The CD will be released ahead of the public smoking ban on July 1st and will be distributed to journalists, broadcasters and politicians to promote both the dinner and our message that the ban is unnecessarily severe and that opposition to the ban remains both vocal and visible. It will also be used to generate support for Forest and The Free Society among musicians, artists and patrons of Boisdale. Friends of Forest will receive a copy; so too will every guest at the Savoy (see below).
I spent yesterday morning at the Savoy Hotel in London. Together with Ranald Macdonald of Boisdale we were negotiating the terms of what, sadly, will be an historic occasion - possibly the last major public event in England where guests can smoke indoors while they are eating, drinking and enjoying the finest entertainment! Organised by Boisdale, Forest and The Free Society, 'You Can't Do That!' will be advertised as a 'freedom dinner' with guest speakers, live music and other attractions. Provisional date: Tuesday 19th June from 7.30pm. Tickets available from 1st May. Watch this space for more details.
Dr Luke Clancy is chairman of ASH Ireland. I've met him once or twice and I quite like him. Like many anti-smokers he means well and genuinely wants to improve the health of his nation. Unfortunately, like the good Samaritan who insists on helping the old lady across the road when she is perfectly happy where she is, he and his ilk go too far.
Yesterday it was reported that a study by a team from the Research Institute for a Tobacco Free Society in Dublin, led by Clancy, had found that "the smoking ban in Ireland has cut air pollution in pubs and improved bar-workers' health". (Full report HERE.) The study was (of course) widely reported yet a simple glance at the press release should have alerted even the most gullible health correspondent. By their own admission, the team relied on "volunteers" whose evidence consisted of "self-reported workplace exposure" and "self-reported health symptoms". And we're supposed to take this study seriously???!!!
It's hardly rocket science to conclude that smoking bans reduce exposure to airborne carcinogens. However it's the dose that makes the poison and although secondhand smoke may increase our exposure to carcinogens, the concentration of particles is usually very small. The best ventilation systems (which tests show can remove up to 90% of all gases and particles from environmental tobacco smoke) reduce it even further.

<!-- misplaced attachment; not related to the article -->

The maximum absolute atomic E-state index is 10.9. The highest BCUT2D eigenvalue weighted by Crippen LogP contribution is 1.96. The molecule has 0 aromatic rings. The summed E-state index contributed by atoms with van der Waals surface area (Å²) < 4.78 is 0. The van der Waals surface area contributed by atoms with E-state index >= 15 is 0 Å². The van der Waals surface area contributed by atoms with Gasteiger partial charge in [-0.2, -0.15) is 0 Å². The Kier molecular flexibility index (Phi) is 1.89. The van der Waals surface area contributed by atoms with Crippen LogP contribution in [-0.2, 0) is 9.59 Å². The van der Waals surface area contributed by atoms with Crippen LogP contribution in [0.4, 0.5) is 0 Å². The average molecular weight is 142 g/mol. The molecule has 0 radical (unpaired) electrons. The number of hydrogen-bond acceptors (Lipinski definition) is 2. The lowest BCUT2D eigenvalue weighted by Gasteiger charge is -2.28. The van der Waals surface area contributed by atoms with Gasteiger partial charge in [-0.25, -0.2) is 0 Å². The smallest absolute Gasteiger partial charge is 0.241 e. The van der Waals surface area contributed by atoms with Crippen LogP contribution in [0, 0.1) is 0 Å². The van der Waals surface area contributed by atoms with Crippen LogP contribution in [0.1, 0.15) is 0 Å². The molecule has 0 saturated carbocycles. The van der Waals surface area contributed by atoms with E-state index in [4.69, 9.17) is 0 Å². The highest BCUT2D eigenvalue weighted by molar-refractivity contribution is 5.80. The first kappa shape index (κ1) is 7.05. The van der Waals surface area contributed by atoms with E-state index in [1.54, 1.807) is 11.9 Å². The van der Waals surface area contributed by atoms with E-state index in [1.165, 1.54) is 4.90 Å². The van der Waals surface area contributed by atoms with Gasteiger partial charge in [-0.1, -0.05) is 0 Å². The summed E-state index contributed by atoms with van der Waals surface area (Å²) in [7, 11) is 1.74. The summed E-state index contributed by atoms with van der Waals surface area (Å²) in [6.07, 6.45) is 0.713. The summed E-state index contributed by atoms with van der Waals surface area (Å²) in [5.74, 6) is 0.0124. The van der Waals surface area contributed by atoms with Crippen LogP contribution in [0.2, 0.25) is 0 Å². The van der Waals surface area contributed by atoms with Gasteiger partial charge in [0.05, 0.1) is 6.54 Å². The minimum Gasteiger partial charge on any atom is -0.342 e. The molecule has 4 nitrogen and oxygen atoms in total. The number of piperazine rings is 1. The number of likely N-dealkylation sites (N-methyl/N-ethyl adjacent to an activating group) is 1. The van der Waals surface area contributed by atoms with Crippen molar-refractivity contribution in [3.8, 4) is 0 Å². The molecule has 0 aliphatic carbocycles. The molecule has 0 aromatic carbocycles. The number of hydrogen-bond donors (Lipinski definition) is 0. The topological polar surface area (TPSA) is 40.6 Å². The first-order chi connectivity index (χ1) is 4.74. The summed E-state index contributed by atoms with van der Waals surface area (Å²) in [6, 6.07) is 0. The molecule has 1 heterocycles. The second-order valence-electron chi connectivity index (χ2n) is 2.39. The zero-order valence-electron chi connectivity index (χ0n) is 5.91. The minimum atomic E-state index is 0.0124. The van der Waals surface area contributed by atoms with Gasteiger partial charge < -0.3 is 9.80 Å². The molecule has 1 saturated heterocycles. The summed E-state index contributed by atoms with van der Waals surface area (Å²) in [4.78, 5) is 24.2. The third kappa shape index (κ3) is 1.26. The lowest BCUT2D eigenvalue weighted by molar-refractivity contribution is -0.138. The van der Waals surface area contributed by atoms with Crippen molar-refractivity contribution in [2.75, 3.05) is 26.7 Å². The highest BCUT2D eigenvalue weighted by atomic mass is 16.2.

Many people find a smoky environment unpleasant but that doesn't justify a ban on smoking in EVERY pub, club and bar in the country. Luke Clancy's feeble report should be condemned for what it is - junk science designed to justify an unnecessary and authoritarian piece of legislation. Similar "research" has appeared in Scotland. Expect more of the same within six or 12 months of the smoking ban in England.
Cripes, as Boris Johnson would say. I've been invited to take part in a late night ‘speak easy’ on hedonism at the Institute of Contemporary Arts. According to the blurb, my fellow speakers on Friday 11th May include comedian Simon Munnery; Sebastian Horsley, writer and author of Dandy in the Underworld; John Noi, editor of Spektacle, a new-fashioned magazine that describes itself as ‘not for everyone but neither is good taste’; Travis Elborough, cultural commentator and author of The Bus We Loved: London's Affair With the Routemaster; Alexander Mayor of Alexander’s Festival Hall; and Sam Roddick, founder of "erotic emporium" Coco de Mer. For those who don't know, the ICA is just off The Mall. To book, click HERE.
PS. On May 17th, also at the ICA, the Straight Acting Theatre Company (above) will present "a mixture of music, theatre and live art that interrogates the queer term 'straight acting' particularly in relation to English nationalism". Now THAT I would like to see.
Hats off to the Institute for Public Policy Research. New Labour's most influential think-tank knows how to attract publicity. Writing in the latest issue of Public Policy Research, the IPPR magazine, Observer columnist Jasper Gerrard says that Britain should consider raising the legal drinking age to 21. Failing that, he suggests making 18-year-olds carry smart cards "which record how much they have drunk each night and making it an offence to serve more alcohol to anyone under-21 who had already consumed more than three units". (Full report HERE.)
Can Gerrard be serious? Sadly, I think he is. Nor is he alone. His proposal is similar to one put forward by a doctor in Scotland who last year suggested that people should be limited to three units of alcohol when they go to the pub. The idea was dismissed as ludicrous and impractical but, thanks to Gerrard, the idea has resurfaced but with one significant 'improvement' - the smart card. Of course the idea is still ridiculous - and worryingly authoritarian - but others will no doubt repeat it in the hope that it gets taken up by campaigners and politicians who are either on a mission to 'protect' us from ourselves or will do anything to justify their existence.
Meanwhile, keep an eye on the IPPR. Earlier this month Simon Retallack, the organisation's head of climate change, called for tobacco style health warnings to be displayed on holiday ads, warning people about the possible damage that flights and cars will do to the environment. What next? A ban on short-haul flights? Weekend breaks abroad? Or perhaps we'll be issued with a smart card that monitors how far we've travelled by car or plane and prevents us from going any further once we've reached our 'limit'.